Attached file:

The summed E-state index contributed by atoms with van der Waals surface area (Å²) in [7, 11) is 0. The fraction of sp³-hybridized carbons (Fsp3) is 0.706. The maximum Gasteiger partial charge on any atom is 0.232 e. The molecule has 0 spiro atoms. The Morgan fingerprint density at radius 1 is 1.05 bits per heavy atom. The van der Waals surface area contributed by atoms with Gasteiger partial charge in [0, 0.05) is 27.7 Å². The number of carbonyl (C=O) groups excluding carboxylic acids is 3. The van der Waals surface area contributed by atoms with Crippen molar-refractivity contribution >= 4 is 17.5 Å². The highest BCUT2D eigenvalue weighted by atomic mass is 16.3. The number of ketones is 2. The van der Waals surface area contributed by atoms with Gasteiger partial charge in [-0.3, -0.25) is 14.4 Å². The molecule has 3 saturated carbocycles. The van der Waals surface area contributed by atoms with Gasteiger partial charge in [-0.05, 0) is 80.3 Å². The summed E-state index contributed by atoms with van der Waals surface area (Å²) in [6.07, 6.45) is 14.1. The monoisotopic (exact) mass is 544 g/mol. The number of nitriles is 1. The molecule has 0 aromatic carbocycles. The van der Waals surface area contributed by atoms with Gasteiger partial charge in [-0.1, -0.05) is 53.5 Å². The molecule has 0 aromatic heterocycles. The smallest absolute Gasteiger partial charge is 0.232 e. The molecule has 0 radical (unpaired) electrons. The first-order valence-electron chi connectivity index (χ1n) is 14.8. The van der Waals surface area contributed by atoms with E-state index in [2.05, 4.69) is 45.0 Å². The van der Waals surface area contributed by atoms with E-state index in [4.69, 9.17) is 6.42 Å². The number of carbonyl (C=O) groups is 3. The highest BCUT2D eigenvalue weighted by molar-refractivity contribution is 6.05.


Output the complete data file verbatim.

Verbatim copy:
The summed E-state index contributed by atoms with van der Waals surface area (Å²) in [7, 11) is 0. The fraction of sp³-hybridized carbons (Fsp3) is 0.706. The maximum Gasteiger partial charge on any atom is 0.232 e. The molecule has 0 spiro atoms. The Morgan fingerprint density at radius 1 is 1.05 bits per heavy atom. The van der Waals surface area contributed by atoms with Gasteiger partial charge in [0, 0.05) is 27.7 Å². The number of carbonyl (C=O) groups excluding carboxylic acids is 3. The van der Waals surface area contributed by atoms with Crippen molar-refractivity contribution >= 4 is 17.5 Å². The highest BCUT2D eigenvalue weighted by atomic mass is 16.3. The number of ketones is 2. The van der Waals surface area contributed by atoms with Gasteiger partial charge in [-0.3, -0.25) is 14.4 Å². The molecule has 3 saturated carbocycles. The van der Waals surface area contributed by atoms with Gasteiger partial charge in [-0.05, 0) is 80.3 Å². The summed E-state index contributed by atoms with van der Waals surface area (Å²) in [6.07, 6.45) is 14.1. The monoisotopic (exact) mass is 544 g/mol. The number of nitriles is 1. The molecule has 0 aromatic carbocycles. The van der Waals surface area contributed by atoms with Gasteiger partial charge in [-0.1, -0.05) is 53.5 Å². The molecule has 0 aromatic heterocycles. The smallest absolute Gasteiger partial charge is 0.232 e. The molecule has 0 radical (unpaired) electrons. The first-order valence-electron chi connectivity index (χ1n) is 14.8. The van der Waals surface area contributed by atoms with E-state index in [2.05, 4.69) is 45.0 Å². The van der Waals surface area contributed by atoms with E-state index in [4.69, 9.17) is 6.42 Å². The number of carbonyl (C=O) groups is 3. The highest BCUT2D eigenvalue weighted by molar-refractivity contribution is 6.05.